It looks like DEF will be possible as well, but that fix is a little trickier.

But a story that is good to remember is this: When Joe Hooker was boasting about how he would kick Robert E. Lee's butt, Lincoln responded, "The hen is the wisest of all the barnyard animals. She never cackles until the egg is laid."

And so I will refrain from cackling until this egg is laid.

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What might be lost in the noise is that version of The Missing Link included with XB 2.8 G.E.M. is an enhanced version having 8 additional subroutines that are not part of the original TML. Two are shown here: CALL LINK("GRAFIX") and CALL LINK("BITMAP")

TML starts in the bitmapped mode. Line 2 sets it to graphics mode where you input an angle to use in drawing a polyspiral. After you input the angle, line 5 returns XB to the bitmapped mode where the polyspiral is drawn. After a pause the program returns to line 2 to start the process all over. Any graphics on the screen in the bitmapped mode will be preserved when you return. If you are using custom colors and font they will be used when you CALL LINK("GRAFIX")

POLY.gif.b37ecfe4930a12dfa951b5ae629cea22.gif

 


2 CALL LINK("GRAFIX")
3 PRINT "We are now in the standard  graphics mode normally used by XB.": : :"Enter an angle to be used indrawing a polyspiral."
4 INPUT ANG
5 CALL LINK("BITMAP")
10 CALL LINK("PUTPEN",92,120,0):: FOR I=1 TO 120 :: CALL LINK("FWD",I,ANG):: NEXT I
15 CALL WAIT(240):: CALL LINK("CLEAR"):: GOTO 2

 

Edited by senior_falcon
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On 9/14/2020 at 11:36 PM, senior_falcon said:

 

As things stand now you can only use subs in the first program. As you surmised, when you load the second program things have changed in memory and calling a SUB will get the program lost. (Since it is XB at least it doesn't crash)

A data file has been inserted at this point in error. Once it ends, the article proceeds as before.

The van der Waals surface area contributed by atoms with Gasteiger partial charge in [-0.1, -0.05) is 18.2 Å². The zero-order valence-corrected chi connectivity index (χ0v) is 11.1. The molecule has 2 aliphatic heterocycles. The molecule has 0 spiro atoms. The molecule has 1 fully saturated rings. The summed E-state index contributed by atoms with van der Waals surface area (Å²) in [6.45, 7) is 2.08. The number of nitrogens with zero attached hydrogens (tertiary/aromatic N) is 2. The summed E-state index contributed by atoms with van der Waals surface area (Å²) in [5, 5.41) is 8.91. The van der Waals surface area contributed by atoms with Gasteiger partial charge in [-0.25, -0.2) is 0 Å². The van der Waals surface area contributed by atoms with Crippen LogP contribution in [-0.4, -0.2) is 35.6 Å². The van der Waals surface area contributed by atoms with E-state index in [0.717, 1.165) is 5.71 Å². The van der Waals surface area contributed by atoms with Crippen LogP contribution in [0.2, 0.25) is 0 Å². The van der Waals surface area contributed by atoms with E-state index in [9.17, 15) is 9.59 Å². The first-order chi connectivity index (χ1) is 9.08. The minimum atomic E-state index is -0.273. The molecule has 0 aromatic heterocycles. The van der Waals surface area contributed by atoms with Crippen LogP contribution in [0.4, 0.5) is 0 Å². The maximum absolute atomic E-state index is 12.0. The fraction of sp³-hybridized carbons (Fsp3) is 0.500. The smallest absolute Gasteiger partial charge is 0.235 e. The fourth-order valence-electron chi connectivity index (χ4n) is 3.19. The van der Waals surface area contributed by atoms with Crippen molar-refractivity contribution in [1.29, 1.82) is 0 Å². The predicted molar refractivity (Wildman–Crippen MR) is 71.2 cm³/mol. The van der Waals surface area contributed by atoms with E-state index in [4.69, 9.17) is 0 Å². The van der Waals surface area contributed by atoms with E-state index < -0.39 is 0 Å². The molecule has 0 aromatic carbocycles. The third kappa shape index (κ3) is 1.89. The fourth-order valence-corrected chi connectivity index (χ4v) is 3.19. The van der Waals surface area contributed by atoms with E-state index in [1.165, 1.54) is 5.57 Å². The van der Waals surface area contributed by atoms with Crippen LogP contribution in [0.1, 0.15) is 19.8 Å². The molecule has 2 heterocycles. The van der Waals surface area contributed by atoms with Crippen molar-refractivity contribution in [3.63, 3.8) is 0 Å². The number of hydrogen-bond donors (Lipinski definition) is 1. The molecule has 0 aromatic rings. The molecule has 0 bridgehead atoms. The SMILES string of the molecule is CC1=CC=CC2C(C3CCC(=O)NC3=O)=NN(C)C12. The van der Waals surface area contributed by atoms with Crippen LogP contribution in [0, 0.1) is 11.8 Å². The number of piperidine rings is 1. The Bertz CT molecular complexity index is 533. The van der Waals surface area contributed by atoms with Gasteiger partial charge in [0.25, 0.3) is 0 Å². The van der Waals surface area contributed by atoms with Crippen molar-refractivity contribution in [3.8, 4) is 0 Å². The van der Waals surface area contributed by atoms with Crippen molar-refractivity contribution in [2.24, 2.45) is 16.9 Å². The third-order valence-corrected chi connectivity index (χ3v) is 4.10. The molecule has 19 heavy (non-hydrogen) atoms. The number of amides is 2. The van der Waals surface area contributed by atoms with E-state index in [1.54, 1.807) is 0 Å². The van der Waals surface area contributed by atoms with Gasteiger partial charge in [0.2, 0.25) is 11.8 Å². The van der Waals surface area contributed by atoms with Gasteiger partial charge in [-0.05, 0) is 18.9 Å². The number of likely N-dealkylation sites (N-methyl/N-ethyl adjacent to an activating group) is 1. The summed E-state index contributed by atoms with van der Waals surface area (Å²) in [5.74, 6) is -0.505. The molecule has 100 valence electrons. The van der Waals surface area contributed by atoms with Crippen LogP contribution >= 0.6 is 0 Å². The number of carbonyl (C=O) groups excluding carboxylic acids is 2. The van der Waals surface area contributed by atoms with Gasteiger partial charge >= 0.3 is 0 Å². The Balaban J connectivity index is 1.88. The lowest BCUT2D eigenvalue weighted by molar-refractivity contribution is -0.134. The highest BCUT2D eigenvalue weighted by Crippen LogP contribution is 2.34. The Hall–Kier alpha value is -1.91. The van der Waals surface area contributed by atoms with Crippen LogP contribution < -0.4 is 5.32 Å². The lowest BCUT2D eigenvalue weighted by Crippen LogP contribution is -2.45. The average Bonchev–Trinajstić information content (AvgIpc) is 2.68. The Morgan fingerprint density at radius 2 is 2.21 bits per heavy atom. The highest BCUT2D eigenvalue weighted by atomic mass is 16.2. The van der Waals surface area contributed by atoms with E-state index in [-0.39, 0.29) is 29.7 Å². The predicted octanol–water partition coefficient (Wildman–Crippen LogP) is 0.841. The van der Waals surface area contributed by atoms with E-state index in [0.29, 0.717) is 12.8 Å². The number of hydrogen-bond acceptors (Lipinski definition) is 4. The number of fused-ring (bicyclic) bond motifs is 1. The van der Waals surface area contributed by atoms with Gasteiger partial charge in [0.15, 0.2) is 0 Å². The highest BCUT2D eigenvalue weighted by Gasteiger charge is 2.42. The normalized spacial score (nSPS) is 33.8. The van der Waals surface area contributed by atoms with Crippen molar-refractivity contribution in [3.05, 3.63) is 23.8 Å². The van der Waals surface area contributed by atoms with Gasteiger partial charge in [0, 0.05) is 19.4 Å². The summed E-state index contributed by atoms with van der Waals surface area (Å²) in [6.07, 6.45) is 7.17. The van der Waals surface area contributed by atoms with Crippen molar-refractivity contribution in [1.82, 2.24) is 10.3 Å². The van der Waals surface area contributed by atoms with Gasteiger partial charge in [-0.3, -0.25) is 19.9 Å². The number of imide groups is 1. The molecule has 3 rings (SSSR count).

As things will be, my tests show that it should be possible to use the same sub throughout the chain of programs. The subs will have to be included in each program in the chain. Otherwise there is no code to run when the subs try to execute. 

Subprograms are now working in chained programs.

I spent some productive time with the debugger and it looks like DEF can be made to work as well. That's a bit trickier. For the first program, prescan finds the DEF's and puts the DEF name and a pointer to the code in the VDP stack. In the chained programs, the code for DEF might be anywhere, so a mini prescan has to happen that finds the DEF's and corrects the pointers in the VDP stack. 

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I was doing a little assembly programming last night. Besides the 20x speed increase in the loader, It is so nice to be able to simply REF VMBW instead of having to get out the book to look up the address.

Edited by senior_falcon
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Turns out I was overthinking the problem and no additional coding and no mini prescan was necessary. Now SUB, SUBEND, SUBEXIT, and DEF can be used in any of the chained programs. To use these you have to pay close attention to certain details, so I will work on the docs to make sure the necessary steps are 100% clear.

Edited by senior_falcon